Summer is the time for road trips. And so we celebrate Americana. We are talking weird roadside attractions, curiosities visitors see while passing through. Things you equate with the Travel Channel, Boy Scouts, and Ripley's Believe it Or Not.
Western New York has a gem of Americana in the Lockport Cave Tour and Underground Boat Ride.
Unless you live in Lockport, you may not have heard of this tour. Out-of-towners flock to it, though, and praise it on travel sites. It's inexpensive, and surely unique in the world. The 70-minute tour, rain or shine, explores not a man-made cave but a vast tunnel blasted into solid rock in the middle of the 19th century.
Abandoned for years, it was part of a huge factory owned by inventor Birdsill Holly, an Auburn native and friend of Thomas Edison. He used Erie Canal water to power his machinery.
Oh, do not ask what is it. Let us go and make our visit. The tour's quaint headquarters are at 5 Gooding St., right by Lockport's famous locks.
Two of us from The News caught a 1 p.m. tour. It was a rainy weekday, and our only fellow tourists were a pair from Maryland, Barbara LePont and her 17-year-old son, Kyle. Kyle was mechanically inclined and, shockingly, knew who Birdsill Holly was. Imagine that! Even our irrepressible tour guide, a Niagara University theater grad named Paige Donatelli, was momentarily speechless.
It's crazy, when an outsider knows more about Western New York than you do. I brooded about that as the Maryland visitors asked knowledgeable questions about the Flight of Five, Lockport's historic locks. And then came something I had no idea existed.
Who has heard of the Lockport Upside-Down Railroad Bridge?
Paige filled us in: During the Civil War, to save on steel, someone had the idea of building railroad bridges upside-down. She said ours is one of the few upside-down bridges still operating.
Since then I have gotten on Google, and I have not been able to find one other one. Neither, apparently, has the website Buzzfeed. Because Buzzfeed named the Lockport Upside Down Railroad Bridge as the weirdest thing in New York State. Not one of the weirdest things. The weirdest thing. Up there with the Creepy Nightmare Whale in Oklahoma, Idaho's Spud Drive-In Movie Theater, and the great Jimmy Carter Peanut Statue in Georgia.
In contrast to these other attractions, our bridge is beautiful. Gawking up at it, I wondered: How had I missed this thing?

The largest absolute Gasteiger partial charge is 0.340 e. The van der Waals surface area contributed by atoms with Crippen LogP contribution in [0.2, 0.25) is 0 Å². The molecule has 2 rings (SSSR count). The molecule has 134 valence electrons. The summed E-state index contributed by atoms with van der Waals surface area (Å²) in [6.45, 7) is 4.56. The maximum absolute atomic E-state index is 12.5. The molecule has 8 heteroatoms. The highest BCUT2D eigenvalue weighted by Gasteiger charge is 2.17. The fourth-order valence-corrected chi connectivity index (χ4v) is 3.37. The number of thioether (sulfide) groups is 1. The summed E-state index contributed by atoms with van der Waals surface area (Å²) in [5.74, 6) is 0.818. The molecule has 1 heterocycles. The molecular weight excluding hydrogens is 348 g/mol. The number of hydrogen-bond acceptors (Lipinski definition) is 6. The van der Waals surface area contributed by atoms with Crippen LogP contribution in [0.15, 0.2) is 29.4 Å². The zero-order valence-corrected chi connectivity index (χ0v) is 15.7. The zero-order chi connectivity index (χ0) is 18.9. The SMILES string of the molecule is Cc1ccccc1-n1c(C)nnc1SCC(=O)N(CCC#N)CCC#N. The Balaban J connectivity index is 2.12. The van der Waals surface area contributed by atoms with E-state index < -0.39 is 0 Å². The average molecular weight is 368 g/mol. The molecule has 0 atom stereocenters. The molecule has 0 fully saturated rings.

The ruins of Holly's factory, too, hide in plain sight.
"Sharknado" features a scene shot inside this "cave." Ghost hunting shows have come through with their creepy equipment. Paige, readying us for our visit, invited us to peer into a hole in the wall.
"People love it," she said. "And you never see anything." True. All you see is darkness.
You enter that darkness by walking through a huge pipe that used to be full of cascading water. It takes a bit of nerve. And it takes more nerve, once you're inside, to get past the point where your guide kills the lights for a minute, plunging you into pitch darkness.
"This is what a miner would see if he kicked over his light," Paige told us.
She then explained, to our horror and fascination, how this tunnel was hewn in the 1850s out of hard Lockport dolomite. One guy would hold a giant drill bit while another guy bashed it into the rock. Once they had a good-sized hole, boys age 8 to 12 would go in with dynamite. The kids made more money than the grown-ups, but then they had a risky job -- to light the fuse and then run like crazy.
Powder monkeys, those kids were called. You had to stop for a minute and let that all sink in, the courage involved in building Holly's dream.
The boat ride, 40 feet underground, ends the tour with a touch of romance. It's almost like the boat scene from "The Phantom of the Opera." The darkness, the flickering lights, the soft rocking of the boat, the water beneath you --
And the water above you.
"We like to call this our mini-Niagara Falls," Paige sang out. Sure enough, water came down, from drips to rivers. You are going to get wet.
But your sodden clothes can remind you the rest of the day that you were in the presence of greatness.
Holly's gravestone, in Lockport's Cold Springs Cemetery, is worn by time and reads simply, "B. Holly, 1820-1894." When you get his achievements straight, though, they are amazing. He had next to no formal education. Yet he revolutionized steam heating, coming up with a system that came into universal use. He also drew up the ingenious fire protection system of hydrants and pressurized water now used by virtually every city in America and Europe. Holly had 150 patents, second only to Edison.
To most visitors, the Lockport Cave Tour and Underground Boat Ride is a cool way to spend a hot day. To the American Society of Mechanical Engineers, it is hallowed ground, one of their national Heritage Sites.
Thomas Edison once came to Lockport and marveled at the Holly Manufacturing Co. We should, too.
Why should out-of-towners have all the fun?
Story topics: Lockport Cave and Underground Boat Ride